Winning a high school state championship in any sport, individually or as a team, is no easy task.
Win one, and you’ve earned the right to wear the title of State Champion for life.
Win two without a loss, like the Mountain Ridge softball team did in consecutive seasons, and you go down as one of the great teams of all time.
Win four, with every member of the family owning one like the Wilhelm family of Mount Savage, and you’re pretty much in a class by yourself.
It’s a pretty impressive sight, those four state championship plaques, covering three sports, three schools and three decades.
Father Jake was a halfback on Mt. Savage’s 1978 boys soccer team that won the Class C (now 1A) state championship.
Mother Leslie was a hitter on the 1979 Mt. Savage volleyball team that won the Class C state crown.
Daughter Tasha was a third baseman on the Beall softball team that won the Class 1A title in 2004.
And daughter Kiya kept the string going a few weeks ago as the designated player on the Mountain Ridge softball team that went 23-0 for the second year in a row.
Mountain Ridge softball and soccer coach Martha Mauzy has coached Tasha and Kiya and their mom, too, when she was an assistant coach at Mt. Savage. Mauzy said both girls remind her of their mother in certain ways.
“Both Tasha and Kiya definitely have natural ability, great desire and are hard workers,’’ said Mauzy. “And both are smart players who know the game very well.”
Tasha was a third baseman and catcher on the softball team and a striker and midfielder in soccer. Kiya also plays soccer, and is more of a defensive player, Mauzy said.
“Both parents have been very supportive. And because they’ve been there themselves, they realize what their children have accomplished. It just doesn’t happen often. It’s a rarity for anyone in a family to be a state champion.”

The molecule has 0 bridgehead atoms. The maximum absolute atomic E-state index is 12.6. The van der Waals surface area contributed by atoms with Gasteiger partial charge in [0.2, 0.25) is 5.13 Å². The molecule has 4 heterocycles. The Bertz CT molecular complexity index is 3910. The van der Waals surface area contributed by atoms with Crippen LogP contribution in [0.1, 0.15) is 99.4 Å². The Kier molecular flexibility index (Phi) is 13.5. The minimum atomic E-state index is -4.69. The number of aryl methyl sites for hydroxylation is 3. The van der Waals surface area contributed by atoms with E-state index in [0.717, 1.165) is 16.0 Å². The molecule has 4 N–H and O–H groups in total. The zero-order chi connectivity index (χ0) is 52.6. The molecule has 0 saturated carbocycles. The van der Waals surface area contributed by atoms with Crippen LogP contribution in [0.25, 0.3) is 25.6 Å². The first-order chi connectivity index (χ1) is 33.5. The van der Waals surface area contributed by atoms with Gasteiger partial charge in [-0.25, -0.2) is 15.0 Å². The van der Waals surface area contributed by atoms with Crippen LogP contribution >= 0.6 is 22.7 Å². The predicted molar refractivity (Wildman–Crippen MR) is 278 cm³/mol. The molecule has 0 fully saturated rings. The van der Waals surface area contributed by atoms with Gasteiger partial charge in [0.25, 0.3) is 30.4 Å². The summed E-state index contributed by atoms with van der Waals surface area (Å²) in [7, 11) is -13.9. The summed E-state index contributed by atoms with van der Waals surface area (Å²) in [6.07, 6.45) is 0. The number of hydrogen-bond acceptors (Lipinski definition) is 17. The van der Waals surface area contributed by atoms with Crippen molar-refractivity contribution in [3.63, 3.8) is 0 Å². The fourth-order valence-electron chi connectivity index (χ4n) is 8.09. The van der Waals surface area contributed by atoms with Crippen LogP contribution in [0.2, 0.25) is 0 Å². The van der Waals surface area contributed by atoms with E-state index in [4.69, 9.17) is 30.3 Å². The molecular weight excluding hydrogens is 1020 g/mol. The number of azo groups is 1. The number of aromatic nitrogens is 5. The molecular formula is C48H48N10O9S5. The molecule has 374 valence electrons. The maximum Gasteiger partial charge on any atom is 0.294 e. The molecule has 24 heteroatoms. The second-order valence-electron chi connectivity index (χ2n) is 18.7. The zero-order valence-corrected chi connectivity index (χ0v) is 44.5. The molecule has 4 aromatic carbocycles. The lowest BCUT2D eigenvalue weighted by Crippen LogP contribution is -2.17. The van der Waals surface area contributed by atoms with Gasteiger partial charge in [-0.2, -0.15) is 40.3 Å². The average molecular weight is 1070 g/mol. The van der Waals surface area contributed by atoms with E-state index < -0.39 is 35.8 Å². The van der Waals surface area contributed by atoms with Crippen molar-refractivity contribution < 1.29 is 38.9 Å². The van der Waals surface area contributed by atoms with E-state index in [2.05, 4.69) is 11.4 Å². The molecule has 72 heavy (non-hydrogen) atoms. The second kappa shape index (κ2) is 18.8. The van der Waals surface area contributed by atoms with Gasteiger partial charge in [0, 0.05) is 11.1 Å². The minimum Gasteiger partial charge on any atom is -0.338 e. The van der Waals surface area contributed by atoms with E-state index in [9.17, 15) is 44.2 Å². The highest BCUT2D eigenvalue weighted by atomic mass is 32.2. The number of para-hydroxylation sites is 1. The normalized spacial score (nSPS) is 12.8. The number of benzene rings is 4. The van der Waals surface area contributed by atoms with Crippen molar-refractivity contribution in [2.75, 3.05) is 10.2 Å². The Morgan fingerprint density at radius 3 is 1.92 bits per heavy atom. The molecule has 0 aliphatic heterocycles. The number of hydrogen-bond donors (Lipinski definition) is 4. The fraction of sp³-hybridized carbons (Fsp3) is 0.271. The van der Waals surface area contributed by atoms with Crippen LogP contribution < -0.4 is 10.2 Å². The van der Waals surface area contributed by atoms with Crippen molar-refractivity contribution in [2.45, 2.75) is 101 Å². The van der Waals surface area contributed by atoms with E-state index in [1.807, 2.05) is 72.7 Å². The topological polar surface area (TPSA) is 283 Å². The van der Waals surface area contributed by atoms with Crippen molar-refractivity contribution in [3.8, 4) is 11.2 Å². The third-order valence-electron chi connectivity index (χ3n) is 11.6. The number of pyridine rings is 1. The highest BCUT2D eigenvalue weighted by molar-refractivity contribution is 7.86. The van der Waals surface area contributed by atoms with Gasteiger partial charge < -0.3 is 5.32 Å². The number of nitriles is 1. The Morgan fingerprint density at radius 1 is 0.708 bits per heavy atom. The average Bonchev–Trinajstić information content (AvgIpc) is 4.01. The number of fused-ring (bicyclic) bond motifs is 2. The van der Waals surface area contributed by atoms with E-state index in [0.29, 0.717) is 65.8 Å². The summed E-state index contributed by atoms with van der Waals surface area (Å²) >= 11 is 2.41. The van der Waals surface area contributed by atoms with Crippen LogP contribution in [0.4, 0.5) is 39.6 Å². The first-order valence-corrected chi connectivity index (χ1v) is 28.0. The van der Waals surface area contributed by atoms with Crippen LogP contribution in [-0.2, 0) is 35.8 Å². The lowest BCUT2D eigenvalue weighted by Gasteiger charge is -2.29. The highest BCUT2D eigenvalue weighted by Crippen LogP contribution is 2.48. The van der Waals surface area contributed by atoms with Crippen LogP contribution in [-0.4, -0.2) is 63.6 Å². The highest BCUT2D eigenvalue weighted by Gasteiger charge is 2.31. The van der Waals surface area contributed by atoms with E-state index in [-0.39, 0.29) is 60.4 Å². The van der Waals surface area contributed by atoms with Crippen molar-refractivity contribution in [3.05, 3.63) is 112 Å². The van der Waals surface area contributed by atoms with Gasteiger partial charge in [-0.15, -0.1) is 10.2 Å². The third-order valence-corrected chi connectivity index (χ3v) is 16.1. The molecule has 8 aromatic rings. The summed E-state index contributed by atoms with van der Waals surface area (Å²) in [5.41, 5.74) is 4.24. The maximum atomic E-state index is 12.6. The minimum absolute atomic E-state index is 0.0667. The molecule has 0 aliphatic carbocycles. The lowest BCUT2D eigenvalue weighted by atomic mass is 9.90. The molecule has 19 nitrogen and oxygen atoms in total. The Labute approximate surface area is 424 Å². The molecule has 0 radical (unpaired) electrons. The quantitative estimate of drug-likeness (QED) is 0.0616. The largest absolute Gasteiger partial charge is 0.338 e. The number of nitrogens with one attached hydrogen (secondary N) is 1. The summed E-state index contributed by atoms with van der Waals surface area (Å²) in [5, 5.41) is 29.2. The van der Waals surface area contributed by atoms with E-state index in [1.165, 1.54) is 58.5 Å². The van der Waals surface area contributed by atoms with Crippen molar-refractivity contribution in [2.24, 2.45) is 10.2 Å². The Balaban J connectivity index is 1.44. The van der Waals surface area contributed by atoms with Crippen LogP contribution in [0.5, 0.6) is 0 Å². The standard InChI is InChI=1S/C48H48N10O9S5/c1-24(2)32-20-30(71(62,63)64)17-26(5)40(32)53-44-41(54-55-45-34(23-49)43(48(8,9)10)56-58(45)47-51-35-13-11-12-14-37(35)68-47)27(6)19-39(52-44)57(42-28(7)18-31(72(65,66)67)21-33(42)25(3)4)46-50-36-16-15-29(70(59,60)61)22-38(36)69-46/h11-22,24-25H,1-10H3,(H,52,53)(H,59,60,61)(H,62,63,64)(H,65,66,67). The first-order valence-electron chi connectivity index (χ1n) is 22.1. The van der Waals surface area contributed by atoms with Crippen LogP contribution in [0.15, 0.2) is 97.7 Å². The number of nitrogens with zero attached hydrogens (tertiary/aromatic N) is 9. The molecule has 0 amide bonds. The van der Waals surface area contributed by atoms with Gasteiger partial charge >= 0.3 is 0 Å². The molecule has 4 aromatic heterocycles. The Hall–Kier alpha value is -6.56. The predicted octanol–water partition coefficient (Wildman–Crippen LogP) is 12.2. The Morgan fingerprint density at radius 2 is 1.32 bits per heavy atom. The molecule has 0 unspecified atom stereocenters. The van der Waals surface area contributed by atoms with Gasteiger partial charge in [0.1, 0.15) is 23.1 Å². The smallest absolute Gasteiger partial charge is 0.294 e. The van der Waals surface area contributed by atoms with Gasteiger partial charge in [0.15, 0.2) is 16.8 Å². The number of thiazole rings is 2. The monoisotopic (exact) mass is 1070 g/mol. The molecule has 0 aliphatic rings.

Tasha was first-team All-Area in softball and soccer, and the girls soccer Player of the Year in 2005. She went on to star on the women’s soccer team at Catawba College in Salisbury, N.C.
Kiya still has her senior year to go. Another state championship — and the way things have been going at Mountain Ridge lately, who’s to say it couldn’t happen — and she would break the family tie and own bragging rights in the Wilhelm household.
There are plenty of required ingredients in building a state championship team. Talent, hard work and desire aren’t always enough. There’s a little thing called luck. The bounce of a ball. The width of a goal post. Perhaps even the call (or non-call) of an umpire or referee, or a well-timed thunderstorm.
Would you rather be lucky than good? When it comes to state championships, you’ve got to be both.
“The rarity of doing it proves how difficult it is to win a state championship,’’ said Mauzy. “I think some people from Mt. Savage in years past got used to going to state tournaments, and I think some kids at Mountain Ridge right now are getting used to going. But I don’t know if they realize how difficult it really is to win it.”
Leslie played in a volleyball program at Mt. Savage during a time when it was arguably the best in the state year-in and year-out. In a nine-year span, 1975 to 1983, coach Joanne Nickel’s team reached the state tournament eight times. Three teams won state titles (1979, 1982, 1983). Three others were runners-up (1975, 1977, 1978).
She also played on the girls basketball team in the middle of a similar run. During those same nine years the Indians played in eight state tournaments. But only one won it all, in 1977. One team finished second, and six others were semifinalists.
Jake was a junior on the soccer team that lost in the semifinals the year before it won the state championship.
Tasha played in three softball state tournaments at Beall, which went 1 for 3, finishing No. 1 once and No. 2 once. The Mountaineers lost in the semifinals the other year.
That’s only a little bit of evidence that state championships aren’t a dime a dozen. They’re rare indeed.
Except for the Wilhelms. And they’ve got the hardware to prove it.
Mike Mathews is a Cumberland Times-News sportswriter. Write to him at firstname.lastname@example.org